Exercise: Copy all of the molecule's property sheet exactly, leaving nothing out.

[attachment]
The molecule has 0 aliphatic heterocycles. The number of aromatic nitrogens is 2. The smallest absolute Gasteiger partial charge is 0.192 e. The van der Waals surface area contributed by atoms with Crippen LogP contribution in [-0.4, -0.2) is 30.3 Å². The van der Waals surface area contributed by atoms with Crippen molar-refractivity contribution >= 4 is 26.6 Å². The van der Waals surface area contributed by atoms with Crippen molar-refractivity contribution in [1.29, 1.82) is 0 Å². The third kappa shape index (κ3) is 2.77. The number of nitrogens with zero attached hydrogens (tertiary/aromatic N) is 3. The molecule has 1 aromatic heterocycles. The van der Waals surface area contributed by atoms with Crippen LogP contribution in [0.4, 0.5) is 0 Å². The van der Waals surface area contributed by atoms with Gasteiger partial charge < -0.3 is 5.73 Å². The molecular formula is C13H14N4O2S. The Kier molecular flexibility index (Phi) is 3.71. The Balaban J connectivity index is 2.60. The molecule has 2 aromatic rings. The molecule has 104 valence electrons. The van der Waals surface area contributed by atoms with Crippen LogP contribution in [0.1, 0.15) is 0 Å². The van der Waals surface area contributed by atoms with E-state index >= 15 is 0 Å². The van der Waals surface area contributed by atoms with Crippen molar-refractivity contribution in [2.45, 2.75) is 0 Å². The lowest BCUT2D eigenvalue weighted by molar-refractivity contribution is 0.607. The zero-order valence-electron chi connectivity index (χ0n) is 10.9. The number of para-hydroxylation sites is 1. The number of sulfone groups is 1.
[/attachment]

The molecule has 0 aliphatic heterocycles. The number of aromatic nitrogens is 2. The smallest absolute Gasteiger partial charge is 0.192 e. The van der Waals surface area contributed by atoms with Crippen LogP contribution in [-0.4, -0.2) is 30.3 Å². The van der Waals surface area contributed by atoms with Crippen molar-refractivity contribution >= 4 is 26.6 Å². The van der Waals surface area contributed by atoms with Crippen molar-refractivity contribution in [1.29, 1.82) is 0 Å². The third kappa shape index (κ3) is 2.77. The number of nitrogens with zero attached hydrogens (tertiary/aromatic N) is 3. The molecule has 1 aromatic heterocycles. The van der Waals surface area contributed by atoms with Crippen LogP contribution in [0.4, 0.5) is 0 Å². The van der Waals surface area contributed by atoms with Gasteiger partial charge < -0.3 is 5.73 Å². The molecular formula is C13H14N4O2S. The Kier molecular flexibility index (Phi) is 3.71. The Balaban J connectivity index is 2.60. The molecule has 2 aromatic rings. The molecule has 104 valence electrons. The van der Waals surface area contributed by atoms with Crippen LogP contribution in [0.1, 0.15) is 0 Å². The van der Waals surface area contributed by atoms with E-state index >= 15 is 0 Å². The van der Waals surface area contributed by atoms with Crippen molar-refractivity contribution in [2.45, 2.75) is 0 Å². The lowest BCUT2D eigenvalue weighted by molar-refractivity contribution is 0.607. The zero-order valence-electron chi connectivity index (χ0n) is 10.9. The number of para-hydroxylation sites is 1. The number of sulfone groups is 1.